December 31, 2015

By Tony Wafford


Brothers, we have a duty, a duty to take care of our women. We need to accept responsibility for the rising numbers of HIV/AIDS and STDs in black women. These rising numbers are such a prevalent part of our communities now; that a conversation needs to be expanded to include everyone in the community, straight and gay. We men have to be committed partners in the care of our women. Many would ask what does a committed partnership looks like. I’d say it consists of a genuine care and concern for their wellbeing. As caregivers, partners and friends, the black woman has served as the cornerstone of the black family and she should be recognized and treated as such. By not having this discussion in an open environment, we are failing our sisters and I don’t want that to happen.


Being that I am a heterosexual man, I don’t pretend to know the feelings of homosexual men. I do, however, trust and believe that they love their mothers, sisters, cousins, and female friends. So, when I am confronted with the truth about men living on the “down low,” sleeping with men and potentially spreading HIV and STDs to women, I become worried. Worried that men both hetero and homo have not lived up to what the “traditional tenets” of manhood have always been; honesty, loyalty, and protection. We have failed in all of those regards but the question should be posed to my homosexual brothers as to the reasons why the spread of these diseases are becoming more and more frequent. Is it out of fear of being recognized as a homosexual? Or fear of being ostracized by the community? Anecdotal evidence would say that our communities have always had homosexuals as part of them. If that is the case, why would men knowingly infect women just to keep their “cover”? I think that everyone can and should play a part in that discussion.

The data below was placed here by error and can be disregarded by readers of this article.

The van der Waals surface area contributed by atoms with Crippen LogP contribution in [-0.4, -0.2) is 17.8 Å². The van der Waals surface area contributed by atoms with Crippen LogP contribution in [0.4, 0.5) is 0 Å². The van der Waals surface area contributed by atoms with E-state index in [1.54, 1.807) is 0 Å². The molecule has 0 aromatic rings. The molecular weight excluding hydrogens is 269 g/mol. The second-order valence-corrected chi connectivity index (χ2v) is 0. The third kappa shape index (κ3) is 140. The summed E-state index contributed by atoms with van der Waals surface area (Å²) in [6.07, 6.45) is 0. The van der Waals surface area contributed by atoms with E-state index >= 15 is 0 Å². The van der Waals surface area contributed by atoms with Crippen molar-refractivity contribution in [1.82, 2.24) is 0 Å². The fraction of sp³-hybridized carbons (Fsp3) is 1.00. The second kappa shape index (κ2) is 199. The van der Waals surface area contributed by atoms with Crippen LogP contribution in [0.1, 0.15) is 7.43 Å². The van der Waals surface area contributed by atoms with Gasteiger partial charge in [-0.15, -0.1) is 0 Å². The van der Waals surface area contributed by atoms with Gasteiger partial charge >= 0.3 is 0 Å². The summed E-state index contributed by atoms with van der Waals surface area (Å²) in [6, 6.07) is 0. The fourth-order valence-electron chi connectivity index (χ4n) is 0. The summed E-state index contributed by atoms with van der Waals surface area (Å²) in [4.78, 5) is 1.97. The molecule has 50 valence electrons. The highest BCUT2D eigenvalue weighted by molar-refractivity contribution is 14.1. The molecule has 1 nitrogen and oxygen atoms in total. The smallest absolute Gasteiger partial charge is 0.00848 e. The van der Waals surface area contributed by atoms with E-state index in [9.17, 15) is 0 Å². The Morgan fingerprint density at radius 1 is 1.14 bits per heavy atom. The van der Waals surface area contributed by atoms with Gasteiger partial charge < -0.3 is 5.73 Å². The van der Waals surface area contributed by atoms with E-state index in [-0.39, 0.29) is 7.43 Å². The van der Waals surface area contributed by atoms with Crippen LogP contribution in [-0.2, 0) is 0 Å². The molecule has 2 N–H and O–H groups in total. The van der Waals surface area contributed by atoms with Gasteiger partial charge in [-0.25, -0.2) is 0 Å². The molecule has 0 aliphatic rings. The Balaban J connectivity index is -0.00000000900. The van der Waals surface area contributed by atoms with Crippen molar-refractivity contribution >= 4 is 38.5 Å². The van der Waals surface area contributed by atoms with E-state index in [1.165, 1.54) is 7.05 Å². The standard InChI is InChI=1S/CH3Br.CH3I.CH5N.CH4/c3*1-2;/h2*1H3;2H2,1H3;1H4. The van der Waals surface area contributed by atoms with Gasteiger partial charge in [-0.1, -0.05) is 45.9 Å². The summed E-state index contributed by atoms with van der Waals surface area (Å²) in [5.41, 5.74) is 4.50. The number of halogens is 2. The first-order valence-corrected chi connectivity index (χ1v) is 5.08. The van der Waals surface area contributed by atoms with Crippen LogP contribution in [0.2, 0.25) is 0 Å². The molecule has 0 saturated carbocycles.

How do we as heterosexual black men address this issue effectively without being perceived as homophobic? As I attempt to approach this specific question I can say that the only answers are education and communication. Black men need to educate ourselves about HIV and STDs and how they affect our communities. What are the leading factors regarding the spread of HIV and STDs and how can we align ourselves to work to diminish the factors that lead to these issues?


Heterosexual men are not getting a pass from me. We have behaved irresponsibly with regard to our promiscuity; having multiple sexual partners increase the chances of the spread of disease. Black men should be more mature in the dealings with potential sex partners. Sleeping with women for the sake of sleeping with them shows an inconsistency of emotion and feelings that I discussed above. Being overly promiscuous leads me to ask the same questions of heterosexual men that I asked of homosexual men. Do we care for our women and are we being honest, loyal and protecting them? The answer would be no to all of those questions.


In closing, all Brothers need to pay more attention to our actions and how they will affect the cornerstone of our communities; the black woman. For without her we are destined to see more calamity and confusion than we already have.

Category: Opinion